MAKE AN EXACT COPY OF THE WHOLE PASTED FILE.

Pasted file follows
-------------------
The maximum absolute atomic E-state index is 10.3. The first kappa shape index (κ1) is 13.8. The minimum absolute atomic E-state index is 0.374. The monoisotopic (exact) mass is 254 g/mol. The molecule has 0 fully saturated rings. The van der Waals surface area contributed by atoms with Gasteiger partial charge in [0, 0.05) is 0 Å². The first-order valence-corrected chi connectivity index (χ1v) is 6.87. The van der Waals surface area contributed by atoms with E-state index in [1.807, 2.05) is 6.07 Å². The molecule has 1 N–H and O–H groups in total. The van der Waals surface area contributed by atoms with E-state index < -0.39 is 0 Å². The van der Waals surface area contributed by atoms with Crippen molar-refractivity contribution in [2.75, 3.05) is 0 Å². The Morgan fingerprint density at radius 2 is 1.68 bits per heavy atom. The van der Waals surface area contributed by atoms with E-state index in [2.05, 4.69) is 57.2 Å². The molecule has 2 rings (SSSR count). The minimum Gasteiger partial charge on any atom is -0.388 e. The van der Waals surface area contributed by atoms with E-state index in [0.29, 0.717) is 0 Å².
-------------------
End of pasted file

The maximum absolute atomic E-state index is 10.3. The first kappa shape index (κ1) is 13.8. The minimum absolute atomic E-state index is 0.374. The monoisotopic (exact) mass is 254 g/mol. The molecule has 0 fully saturated rings. The van der Waals surface area contributed by atoms with Gasteiger partial charge in [0, 0.05) is 0 Å². The first-order valence-corrected chi connectivity index (χ1v) is 6.87. The van der Waals surface area contributed by atoms with E-state index in [1.807, 2.05) is 6.07 Å². The molecule has 1 N–H and O–H groups in total. The van der Waals surface area contributed by atoms with E-state index < -0.39 is 0 Å². The van der Waals surface area contributed by atoms with Crippen molar-refractivity contribution in [2.75, 3.05) is 0 Å². The Morgan fingerprint density at radius 2 is 1.68 bits per heavy atom. The van der Waals surface area contributed by atoms with E-state index in [2.05, 4.69) is 57.2 Å². The molecule has 2 rings (SSSR count). The minimum Gasteiger partial charge on any atom is -0.388 e. The van der Waals surface area contributed by atoms with E-state index in [0.29, 0.717) is 0 Å².